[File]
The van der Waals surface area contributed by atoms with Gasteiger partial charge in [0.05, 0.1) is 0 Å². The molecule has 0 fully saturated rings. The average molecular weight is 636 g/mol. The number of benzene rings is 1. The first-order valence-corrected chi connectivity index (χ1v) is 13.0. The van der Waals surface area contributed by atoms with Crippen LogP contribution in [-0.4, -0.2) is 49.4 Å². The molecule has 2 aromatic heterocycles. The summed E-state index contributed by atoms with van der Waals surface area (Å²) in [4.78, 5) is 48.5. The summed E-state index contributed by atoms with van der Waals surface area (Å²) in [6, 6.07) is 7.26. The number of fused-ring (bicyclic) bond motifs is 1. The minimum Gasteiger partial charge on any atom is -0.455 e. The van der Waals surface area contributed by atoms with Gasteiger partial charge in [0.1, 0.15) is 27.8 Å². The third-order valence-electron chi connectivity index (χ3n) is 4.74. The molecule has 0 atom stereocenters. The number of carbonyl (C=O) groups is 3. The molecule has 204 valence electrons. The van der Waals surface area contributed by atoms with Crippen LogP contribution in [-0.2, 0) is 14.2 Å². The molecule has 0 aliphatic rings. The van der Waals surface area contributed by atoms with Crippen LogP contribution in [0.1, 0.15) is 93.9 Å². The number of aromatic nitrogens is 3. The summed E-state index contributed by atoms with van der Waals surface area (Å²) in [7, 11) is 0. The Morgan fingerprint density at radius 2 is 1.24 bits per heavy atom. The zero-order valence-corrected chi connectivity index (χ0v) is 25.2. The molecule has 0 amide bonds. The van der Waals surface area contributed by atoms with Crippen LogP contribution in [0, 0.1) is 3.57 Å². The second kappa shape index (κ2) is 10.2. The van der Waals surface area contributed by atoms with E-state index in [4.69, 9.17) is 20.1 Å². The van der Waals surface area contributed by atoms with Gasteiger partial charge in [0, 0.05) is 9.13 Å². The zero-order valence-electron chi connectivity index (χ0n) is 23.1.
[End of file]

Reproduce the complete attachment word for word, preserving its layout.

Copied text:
The van der Waals surface area contributed by atoms with Gasteiger partial charge in [0.05, 0.1) is 0 Å². The molecule has 0 fully saturated rings. The average molecular weight is 636 g/mol. The number of benzene rings is 1. The first-order valence-corrected chi connectivity index (χ1v) is 13.0. The van der Waals surface area contributed by atoms with Crippen LogP contribution in [-0.4, -0.2) is 49.4 Å². The molecule has 2 aromatic heterocycles. The summed E-state index contributed by atoms with van der Waals surface area (Å²) in [4.78, 5) is 48.5. The summed E-state index contributed by atoms with van der Waals surface area (Å²) in [6, 6.07) is 7.26. The number of fused-ring (bicyclic) bond motifs is 1. The minimum Gasteiger partial charge on any atom is -0.455 e. The van der Waals surface area contributed by atoms with Gasteiger partial charge in [0.1, 0.15) is 27.8 Å². The third-order valence-electron chi connectivity index (χ3n) is 4.74. The molecule has 0 atom stereocenters. The number of carbonyl (C=O) groups is 3. The molecule has 204 valence electrons. The van der Waals surface area contributed by atoms with Crippen LogP contribution in [-0.2, 0) is 14.2 Å². The molecule has 0 aliphatic rings. The van der Waals surface area contributed by atoms with Crippen LogP contribution in [0.1, 0.15) is 93.9 Å². The number of aromatic nitrogens is 3. The summed E-state index contributed by atoms with van der Waals surface area (Å²) in [7, 11) is 0. The Morgan fingerprint density at radius 2 is 1.24 bits per heavy atom. The zero-order valence-corrected chi connectivity index (χ0v) is 25.2. The molecule has 0 amide bonds. The van der Waals surface area contributed by atoms with Crippen LogP contribution in [0, 0.1) is 3.57 Å². The second kappa shape index (κ2) is 10.2. The van der Waals surface area contributed by atoms with E-state index in [4.69, 9.17) is 20.1 Å². The van der Waals surface area contributed by atoms with Gasteiger partial charge in [0, 0.05) is 9.13 Å². The zero-order valence-electron chi connectivity index (χ0n) is 23.1.